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Puinave language

Pronunciation [wãnsɤhɤt]
Native to Colombia, Venezuela
Ethnicity 7,000 (ca. 2007)[1]
Native speakers
3,000 (2001–2008)[1]
Language codes
ISO 639-3 pui
Glottolog puin1248[2]

Puinave, AKA Waipunavi (Guaipunabi) or Wanse (Wãnsöhöt), is a poorly attested and generally unclassified language of South America.


  • Phonology 1
    • Consonants 1.1
    • Vowels 1.2
    • Tone 1.3
  • Morphology and Syntax 2
  • Classification 3
  • Bibliography 4
  • References 5
  • External links 6



Labial Coronal Dorsal Glottal
Plosives p t k  
Nasals m n    
Fricatives   s   h


Front Back
Close i ĩ ɯ u
Mid e ɤ ɤ̃ o õ
Open   a ã  

Syllable structure is (C)V(C); nasal syllablic nuclei cause allophonic variation of consonantal segments in the same syllable. The phonemes /m n/ have oral, non-sonorant allophones [b d] in the onsets of syllables with oral nuclei.

The high vowel [u], when occurring in onset or coda position, is realized as a glide [w]. When the high vowel /i/ is in coda position, it is also realized as a glide [j], but in onset position, it is realized as a palatal stop matching in nasality with the nucleus, either [ɟ] or [ɲ], in the same way that /m n/ match the following vowel's nasality. Any glides [w] occurring before or [j w] occurring after a nasalized nucleus are also realized as nasal [j̃ w̃].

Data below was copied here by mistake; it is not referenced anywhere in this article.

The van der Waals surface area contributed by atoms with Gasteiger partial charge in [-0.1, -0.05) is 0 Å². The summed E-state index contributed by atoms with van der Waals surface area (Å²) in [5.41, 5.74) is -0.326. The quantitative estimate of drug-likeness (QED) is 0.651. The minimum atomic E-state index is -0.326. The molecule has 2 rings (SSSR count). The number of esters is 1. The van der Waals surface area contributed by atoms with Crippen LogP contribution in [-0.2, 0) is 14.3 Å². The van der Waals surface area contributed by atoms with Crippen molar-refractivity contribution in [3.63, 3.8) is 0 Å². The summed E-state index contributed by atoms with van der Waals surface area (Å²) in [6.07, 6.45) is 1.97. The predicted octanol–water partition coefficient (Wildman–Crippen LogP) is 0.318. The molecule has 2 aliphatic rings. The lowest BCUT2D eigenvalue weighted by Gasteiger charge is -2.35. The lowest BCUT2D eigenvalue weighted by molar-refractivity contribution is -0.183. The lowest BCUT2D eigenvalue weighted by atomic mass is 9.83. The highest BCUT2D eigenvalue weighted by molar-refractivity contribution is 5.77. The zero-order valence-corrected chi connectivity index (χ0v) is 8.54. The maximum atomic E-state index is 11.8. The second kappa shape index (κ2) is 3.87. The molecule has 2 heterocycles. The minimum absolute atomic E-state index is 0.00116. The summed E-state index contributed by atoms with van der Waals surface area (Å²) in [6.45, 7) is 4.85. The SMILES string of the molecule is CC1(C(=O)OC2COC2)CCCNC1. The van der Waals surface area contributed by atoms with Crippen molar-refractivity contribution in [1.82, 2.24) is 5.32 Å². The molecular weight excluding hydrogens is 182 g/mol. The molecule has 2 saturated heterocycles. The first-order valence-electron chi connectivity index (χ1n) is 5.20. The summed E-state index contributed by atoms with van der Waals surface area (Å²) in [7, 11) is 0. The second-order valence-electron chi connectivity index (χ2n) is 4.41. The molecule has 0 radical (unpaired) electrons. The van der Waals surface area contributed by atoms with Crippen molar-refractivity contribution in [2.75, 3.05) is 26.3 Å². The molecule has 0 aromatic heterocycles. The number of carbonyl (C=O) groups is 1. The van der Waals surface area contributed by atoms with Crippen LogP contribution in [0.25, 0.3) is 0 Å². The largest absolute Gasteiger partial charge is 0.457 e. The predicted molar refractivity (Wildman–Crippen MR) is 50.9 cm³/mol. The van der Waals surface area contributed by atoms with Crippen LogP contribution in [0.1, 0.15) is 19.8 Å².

Puinave distinguishes four surface (phonetic) tones: two simple (H and L) and two contour (HL and LH); these are analyzed as being composed of two phonemic tone values, H and L. Girón Higuita and Wetzels (2007) note that speakers seem to associate H with prominence, rather than increased duration or intensity (the typical correlates of prominence in languages like English).

Morphology and Syntax

Jesús Mario Girón's description of the morphology and the function of nominalized constructions in this language can be found in The Linguistics of Endangered Languages (edited by Leo Wetzels).


Puinave is sometimes linked to other poorly attested languages of the region in various Macro-Puinavean proposals, but no good evidence has ever been produced. The original motivation seems to simply be that all of these languages were called Maku "babble" by Arawakans.[3] Ongoing work on Puinave by Girón Higuita at the University of Amsterdam will hopefully clarify the situation.


Girón Higuita, J.M. and W. Leo Wetzels (2007). Tone in Wãnsöhöt (Puinave). Language Endangerment and Endangered Languages: Linguistic and Anthropological Studies with Special Emphasis on the Languages and Cultures of the Andean-Amazonian Border Area, W. Leo Wetzels ed., CNWS Publications.


  1. ^ a b Puinavé at Ethnologue (18th ed., 2015)
  2. ^
  3. ^ Patience Epps, 2008. A Grammar of Hup. Mouton de Gruyter.

External links

  • Puinave dictionary online (select simple or advanced browsing)

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